In many ways, the outward tone of US foreign policy toward Africa transcends partisanship. While policies concerning the Middle East and Asia are often highly politicised, developing countries in Africa and many in Latin America tend to receive similar public treatment from both Republicans and Democrats. This general trend is reflected in many of the Africa policy proposals by the McCain and Obama campaigns, each eager to win the moral vote by supporting HIV/AIDS treatment programs and ending the genocide in Darfur.
But behind the public remarks about mutual partnership and common ideals lies a foreign policy that sustains the Bush approach to global interaction; defense heavy, diplomacy light. It goes beyond the bipartisan provision of basic services and promotion of peace in Africa and toward a more strategic narcissism about the role of the US in Africa in the coming years. The new US military command for Africa, AFRICOM, became an independent, fully-functioning body on 1 October, one month before the 2008 presidential election. If presidential candidates Barack Obama and John McCain truly wish to campaign as ‘agents of change’ or ‘mavericks’, they must insist on an alternate strategy for approaching the African continent.
AFRICOM, Donald Rumsfeld’s final plan as Secretary of Defense, will be established just before President Bush leaves and will give unprecedented access to the military on the continent. It is one of the final battles in the Pentagon’s coup over the State Department, allowing the US to continue its ideological war against terrorism and to use soldiers to secure oil supplies. In many ways, it is the Bush agenda in the Middle East relocated onto African soil.
Despite this, top Africa policy advisors from both campaigns said at a forum in Washington last week that they wish to help AFRICOM realise its full potential. Their rationale is that it will help control violence on a continent that is in desperate need of peace and stability. Never mind that AFRICOM’s mandate involves direct military-to-military training and equipping, rather than support for an African Union (AU) that conducts multilateral peacekeeping missions. Never mind that AFRICOM’s stated goals involve protecting American interests, rather than ensuring that the African people’s primary needs and desires are met. Never mind that many African governments and African civil society strongly oppose AFRICOM. No, the next administration will ignore all of that in the blind belief that the US can unilaterally bring peace and prosperity to the African continent.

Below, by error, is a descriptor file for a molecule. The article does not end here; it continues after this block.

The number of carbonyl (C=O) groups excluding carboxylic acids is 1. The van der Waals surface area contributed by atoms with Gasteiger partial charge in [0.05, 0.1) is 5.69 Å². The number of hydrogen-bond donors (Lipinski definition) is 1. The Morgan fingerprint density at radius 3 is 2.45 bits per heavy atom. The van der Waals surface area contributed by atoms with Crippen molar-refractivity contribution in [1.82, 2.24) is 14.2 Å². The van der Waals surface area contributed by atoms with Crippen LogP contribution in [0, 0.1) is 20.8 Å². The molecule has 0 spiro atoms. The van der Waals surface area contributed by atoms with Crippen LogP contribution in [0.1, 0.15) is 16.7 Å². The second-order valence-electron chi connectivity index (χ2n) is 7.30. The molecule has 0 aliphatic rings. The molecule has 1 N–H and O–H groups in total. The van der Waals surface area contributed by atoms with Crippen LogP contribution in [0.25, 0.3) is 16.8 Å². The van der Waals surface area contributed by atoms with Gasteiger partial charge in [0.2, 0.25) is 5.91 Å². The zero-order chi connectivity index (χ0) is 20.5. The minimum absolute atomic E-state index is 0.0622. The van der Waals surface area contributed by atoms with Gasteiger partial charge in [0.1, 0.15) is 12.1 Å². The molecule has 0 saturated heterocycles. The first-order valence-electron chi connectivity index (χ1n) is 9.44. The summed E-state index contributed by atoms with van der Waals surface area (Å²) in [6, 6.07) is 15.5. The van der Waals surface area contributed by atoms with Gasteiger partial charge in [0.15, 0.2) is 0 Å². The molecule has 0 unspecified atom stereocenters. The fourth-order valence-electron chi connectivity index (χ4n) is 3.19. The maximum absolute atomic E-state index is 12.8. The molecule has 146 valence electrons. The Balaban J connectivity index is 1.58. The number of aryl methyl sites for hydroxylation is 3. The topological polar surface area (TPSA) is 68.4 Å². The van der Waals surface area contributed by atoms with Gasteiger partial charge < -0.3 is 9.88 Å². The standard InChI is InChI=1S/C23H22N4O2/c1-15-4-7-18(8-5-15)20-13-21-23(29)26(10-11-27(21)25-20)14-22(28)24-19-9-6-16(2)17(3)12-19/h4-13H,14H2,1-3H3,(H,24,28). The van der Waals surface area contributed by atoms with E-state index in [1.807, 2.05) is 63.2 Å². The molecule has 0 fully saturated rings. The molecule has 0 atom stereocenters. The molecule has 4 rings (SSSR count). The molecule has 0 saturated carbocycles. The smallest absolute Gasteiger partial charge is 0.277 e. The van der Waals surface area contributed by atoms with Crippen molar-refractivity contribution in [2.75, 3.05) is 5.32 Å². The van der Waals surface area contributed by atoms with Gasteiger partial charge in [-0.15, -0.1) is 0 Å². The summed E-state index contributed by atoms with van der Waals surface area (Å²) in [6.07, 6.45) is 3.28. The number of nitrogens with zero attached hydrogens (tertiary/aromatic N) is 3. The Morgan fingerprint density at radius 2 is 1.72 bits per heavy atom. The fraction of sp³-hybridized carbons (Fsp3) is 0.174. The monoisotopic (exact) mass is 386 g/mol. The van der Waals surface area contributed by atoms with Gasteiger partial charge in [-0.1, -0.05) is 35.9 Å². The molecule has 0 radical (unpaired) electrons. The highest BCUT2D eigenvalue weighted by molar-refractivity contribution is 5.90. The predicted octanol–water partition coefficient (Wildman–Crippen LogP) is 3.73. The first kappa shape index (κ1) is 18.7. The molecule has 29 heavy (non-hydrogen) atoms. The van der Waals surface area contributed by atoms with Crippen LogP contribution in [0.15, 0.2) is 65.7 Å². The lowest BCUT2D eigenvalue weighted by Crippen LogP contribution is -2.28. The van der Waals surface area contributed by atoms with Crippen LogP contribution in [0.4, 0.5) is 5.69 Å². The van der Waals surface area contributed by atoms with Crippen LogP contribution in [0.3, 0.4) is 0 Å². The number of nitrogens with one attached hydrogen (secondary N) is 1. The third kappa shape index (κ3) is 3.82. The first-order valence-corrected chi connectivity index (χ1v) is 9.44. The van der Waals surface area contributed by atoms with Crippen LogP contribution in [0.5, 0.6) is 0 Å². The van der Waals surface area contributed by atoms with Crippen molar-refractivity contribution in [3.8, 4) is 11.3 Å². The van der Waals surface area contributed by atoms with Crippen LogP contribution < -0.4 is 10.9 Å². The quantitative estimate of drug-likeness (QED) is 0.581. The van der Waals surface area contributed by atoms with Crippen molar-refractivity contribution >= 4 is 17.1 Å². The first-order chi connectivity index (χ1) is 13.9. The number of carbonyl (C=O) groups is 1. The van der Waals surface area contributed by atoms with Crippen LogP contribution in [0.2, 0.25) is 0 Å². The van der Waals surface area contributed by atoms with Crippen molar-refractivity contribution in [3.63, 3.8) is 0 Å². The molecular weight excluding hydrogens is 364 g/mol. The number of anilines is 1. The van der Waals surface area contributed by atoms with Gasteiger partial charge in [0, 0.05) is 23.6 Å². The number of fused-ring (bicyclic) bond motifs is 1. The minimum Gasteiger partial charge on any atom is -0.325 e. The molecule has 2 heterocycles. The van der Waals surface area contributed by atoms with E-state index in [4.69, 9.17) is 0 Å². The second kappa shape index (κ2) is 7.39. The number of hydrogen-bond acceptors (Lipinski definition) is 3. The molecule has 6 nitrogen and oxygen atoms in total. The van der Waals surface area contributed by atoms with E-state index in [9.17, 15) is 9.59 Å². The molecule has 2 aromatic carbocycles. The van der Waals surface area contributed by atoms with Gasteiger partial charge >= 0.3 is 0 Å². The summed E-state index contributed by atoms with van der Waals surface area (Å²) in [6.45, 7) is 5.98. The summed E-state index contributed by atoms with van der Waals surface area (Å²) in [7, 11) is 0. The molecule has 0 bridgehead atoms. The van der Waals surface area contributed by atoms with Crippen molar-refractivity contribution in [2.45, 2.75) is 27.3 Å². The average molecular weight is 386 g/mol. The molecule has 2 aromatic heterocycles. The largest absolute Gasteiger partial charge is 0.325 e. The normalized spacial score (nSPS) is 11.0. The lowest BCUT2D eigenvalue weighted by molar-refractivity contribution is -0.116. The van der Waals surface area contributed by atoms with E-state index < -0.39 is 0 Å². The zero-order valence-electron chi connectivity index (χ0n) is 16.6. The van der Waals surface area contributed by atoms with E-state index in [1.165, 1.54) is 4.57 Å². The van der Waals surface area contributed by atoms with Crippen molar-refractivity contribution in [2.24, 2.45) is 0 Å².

The fact that both campaigns have made an effort to distance themselves from Bush’s mistakes in the Middle East and yet also endorse a policy that is so clearly a repetition of the current administration’s ideology is deeply troubling. Ultimately, it legitimises Bush’s strategic interests in Africa rather than pursuing a new, just, and diplomatic foreign policy. It shows that both Obama and McCain believe that the current US approach to Africa is the right one and that unless it affects popular opinion, perhaps Bush’s AFRICOM isn’t so bad.
After all, they praise nearly every other Bush initiative in Africa, good and bad – from the Millennium Challenge Account (MCA) to the President’s Emergency Plan for AIDS Relief (PEPFAR) – as well as previous administration’s initiatives such as the African Growth and Opportunity Act (AGOA). The attitude is really one of ‘any attention to Africa is good attention’, rather than ‘yes, we are providing aid to Africa but perhaps standing up a military command undermines our ability to be effective partners.’ Each of the campaigns is sacrificing important dialogue on AFRICOM for the sake of remaining neutral, bipartisan, and uncontroversial. Any political agenda that either the Republicans or Democrats may have in Africa remains quiet, and until the American people voice their concerns, it will likely remain so.
Ultimately, what Barack Obama or John McCain decide to do with AFRICOM within the first year of their presidency will reveal a great deal about the extent to which these candidates are willing to divorce themselves from Bush’s legacy. Citizens should pressure them on this issue; AFRICOM is not simply another feel-good, do-good Africa policy. Its roots are in the neoconservative agenda that has expanded the US military around the world and threatens diplomacy and development. Both campaigns have expressed a desire to reinstate diplomacy in US foreign policy, but their tacit approval of AFRICOM counteracts that goal. Obama and McCain cannot float a benevolent Africa policy with a weight like AFRICOM pulling it down.
The establishment of AFRICOM reveals a certain self-interested neglect for a foreign policy that works for all people. Yes, the next president must be able to protect US citizens, but he must not compromise the rights of others who will inevitably fall victim to a continuation of the last eight years of US interaction with the world. At the very core, it is Bush’s Middle East all over again, and for two candidates who are running on ‘change,’ a different approach is strongly advised.
* Beth Tuckey is the associate director of Program Development and Policy at Africa Faith and Justice Network (AFJN) in Washington, DC.
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Beth Tuckey (Published by Pambazuka News – Fahamu)